Quick Thoughts: Commodities, Wages and Supply Chains—How Geopolitics Are Reshaping the Global Economy
The war in Ukraine is shifting the conversation on what a post-COVID-19 world will look like. Franklin Templeton Investment Solutions Head of Research Gene Podkaminer, Brandywine Global’s Director of Global Macro Research Francis Scotland, and Templeton Global Macro’s Chief Investment Officer Dr. Michael Hasenstab join Head of Franklin Templeton Investment Institute Stephen Dover for a discussion on the current investment landscape.
Listen to our latest “Talking Markets” podcast for the conversation.
Here are some key thoughts:
- Greater regionalization of trade flows will likely result in a more multi-polar world that is inherently less stable, creating more volatility. This “whiplash” environment looks like cycles of very short, intense periods of growth and inflation.
- Globally, central bank policy decisions will vary dramatically based on country-specific economic dynamics. Central banks in the United States and Europe have been behind Asia and Latin America in the pace of monetary tightening. Looking at the United States specifically, the Federal Reserve’s response has been slow and reactionary.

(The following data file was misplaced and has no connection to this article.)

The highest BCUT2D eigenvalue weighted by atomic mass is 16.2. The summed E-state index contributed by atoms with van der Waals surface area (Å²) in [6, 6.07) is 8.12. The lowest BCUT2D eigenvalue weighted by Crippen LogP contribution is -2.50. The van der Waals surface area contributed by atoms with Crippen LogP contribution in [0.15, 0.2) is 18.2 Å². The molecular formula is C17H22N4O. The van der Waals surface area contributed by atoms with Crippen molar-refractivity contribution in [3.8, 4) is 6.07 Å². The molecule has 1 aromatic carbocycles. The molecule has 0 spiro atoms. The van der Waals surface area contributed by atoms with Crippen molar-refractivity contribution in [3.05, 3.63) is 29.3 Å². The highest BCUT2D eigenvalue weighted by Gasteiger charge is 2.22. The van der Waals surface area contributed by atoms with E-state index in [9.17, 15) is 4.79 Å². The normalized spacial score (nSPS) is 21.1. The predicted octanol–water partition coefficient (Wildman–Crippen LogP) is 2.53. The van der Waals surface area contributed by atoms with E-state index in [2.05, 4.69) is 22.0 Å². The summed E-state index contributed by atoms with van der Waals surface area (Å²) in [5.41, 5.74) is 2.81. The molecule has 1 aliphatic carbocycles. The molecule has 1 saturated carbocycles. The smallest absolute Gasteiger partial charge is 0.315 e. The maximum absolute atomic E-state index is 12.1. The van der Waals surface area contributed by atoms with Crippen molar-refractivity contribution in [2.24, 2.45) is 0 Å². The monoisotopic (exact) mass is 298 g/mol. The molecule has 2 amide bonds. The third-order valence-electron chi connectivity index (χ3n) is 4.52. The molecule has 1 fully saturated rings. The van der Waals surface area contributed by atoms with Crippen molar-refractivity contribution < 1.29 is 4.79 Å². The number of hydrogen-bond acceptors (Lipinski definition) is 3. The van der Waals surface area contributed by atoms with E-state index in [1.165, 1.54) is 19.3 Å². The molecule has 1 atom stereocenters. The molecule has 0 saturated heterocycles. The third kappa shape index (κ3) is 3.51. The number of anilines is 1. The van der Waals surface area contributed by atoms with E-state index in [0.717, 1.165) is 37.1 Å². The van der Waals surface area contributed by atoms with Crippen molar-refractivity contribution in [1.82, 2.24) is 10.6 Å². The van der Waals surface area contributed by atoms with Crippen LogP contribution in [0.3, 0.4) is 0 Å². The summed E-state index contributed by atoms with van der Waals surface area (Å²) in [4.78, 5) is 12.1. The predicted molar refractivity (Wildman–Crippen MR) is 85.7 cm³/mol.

- Commodity inflation in food and energy will likely continue over the near term and will be driven largely by supply issues. More persistent inflation could be influenced by the current combination of shortages in the labor and housing markets. Historically, inflation has tended to be more persistent when driven by shortages in the labor market.
- Global economic recovery is stalling after strong growth in 2021. Since March 2021, rising prices have eroded purchasing power and durable goods orders have remained flat over the past six months. These factors have led to a slow “real growth” (gross domestic product growth minus inflation) environment, creating an increased risk of recession.
- With volatility across both bond and stock markets, selectivity becomes key in finding truly uncorrelated assets. Fixed income assets in Asia and Latin America look attractive to us as these regions generally benefit from higher commodity prices. We believe equity portfolios should favor regions primed to effectively manage inflation or have structural tailwinds to growth.
What Are the Risks?